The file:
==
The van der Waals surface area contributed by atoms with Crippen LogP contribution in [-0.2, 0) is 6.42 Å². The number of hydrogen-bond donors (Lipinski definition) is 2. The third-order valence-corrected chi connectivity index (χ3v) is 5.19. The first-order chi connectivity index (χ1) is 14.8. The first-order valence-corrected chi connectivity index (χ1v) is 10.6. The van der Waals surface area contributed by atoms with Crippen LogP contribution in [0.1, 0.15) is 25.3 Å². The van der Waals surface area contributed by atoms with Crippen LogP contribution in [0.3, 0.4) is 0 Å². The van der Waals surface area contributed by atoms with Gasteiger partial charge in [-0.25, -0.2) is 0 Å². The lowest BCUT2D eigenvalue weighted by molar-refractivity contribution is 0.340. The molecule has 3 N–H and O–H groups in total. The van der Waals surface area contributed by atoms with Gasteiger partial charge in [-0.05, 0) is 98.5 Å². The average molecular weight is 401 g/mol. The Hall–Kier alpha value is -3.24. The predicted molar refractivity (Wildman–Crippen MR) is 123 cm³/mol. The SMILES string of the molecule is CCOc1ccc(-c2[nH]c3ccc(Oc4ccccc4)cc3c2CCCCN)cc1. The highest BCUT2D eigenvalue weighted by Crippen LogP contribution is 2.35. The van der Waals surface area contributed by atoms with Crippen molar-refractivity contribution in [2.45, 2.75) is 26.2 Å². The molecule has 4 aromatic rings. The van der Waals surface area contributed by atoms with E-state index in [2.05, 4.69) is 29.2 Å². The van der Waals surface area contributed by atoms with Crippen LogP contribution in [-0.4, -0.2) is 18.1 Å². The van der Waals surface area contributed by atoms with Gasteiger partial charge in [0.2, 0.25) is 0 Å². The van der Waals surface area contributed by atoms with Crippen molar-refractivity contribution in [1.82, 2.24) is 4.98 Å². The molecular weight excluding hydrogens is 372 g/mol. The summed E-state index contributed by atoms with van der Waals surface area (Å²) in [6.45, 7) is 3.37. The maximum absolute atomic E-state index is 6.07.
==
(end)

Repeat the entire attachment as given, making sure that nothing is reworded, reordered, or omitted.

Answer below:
The van der Waals surface area contributed by atoms with Crippen LogP contribution in [-0.2, 0) is 6.42 Å². The number of hydrogen-bond donors (Lipinski definition) is 2. The third-order valence-corrected chi connectivity index (χ3v) is 5.19. The first-order chi connectivity index (χ1) is 14.8. The first-order valence-corrected chi connectivity index (χ1v) is 10.6. The van der Waals surface area contributed by atoms with Crippen LogP contribution in [0.1, 0.15) is 25.3 Å². The van der Waals surface area contributed by atoms with Crippen LogP contribution in [0.3, 0.4) is 0 Å². The van der Waals surface area contributed by atoms with Gasteiger partial charge in [-0.25, -0.2) is 0 Å². The lowest BCUT2D eigenvalue weighted by molar-refractivity contribution is 0.340. The molecule has 3 N–H and O–H groups in total. The van der Waals surface area contributed by atoms with Gasteiger partial charge in [-0.05, 0) is 98.5 Å². The average molecular weight is 401 g/mol. The Hall–Kier alpha value is -3.24. The predicted molar refractivity (Wildman–Crippen MR) is 123 cm³/mol. The SMILES string of the molecule is CCOc1ccc(-c2[nH]c3ccc(Oc4ccccc4)cc3c2CCCCN)cc1. The highest BCUT2D eigenvalue weighted by Crippen LogP contribution is 2.35. The van der Waals surface area contributed by atoms with Crippen molar-refractivity contribution in [2.45, 2.75) is 26.2 Å². The molecule has 4 aromatic rings. The van der Waals surface area contributed by atoms with E-state index in [2.05, 4.69) is 29.2 Å². The van der Waals surface area contributed by atoms with Crippen LogP contribution in [-0.4, -0.2) is 18.1 Å². The van der Waals surface area contributed by atoms with Gasteiger partial charge in [0.2, 0.25) is 0 Å². The van der Waals surface area contributed by atoms with Crippen molar-refractivity contribution in [1.82, 2.24) is 4.98 Å². The molecular weight excluding hydrogens is 372 g/mol. The summed E-state index contributed by atoms with van der Waals surface area (Å²) in [6.45, 7) is 3.37. The maximum absolute atomic E-state index is 6.07.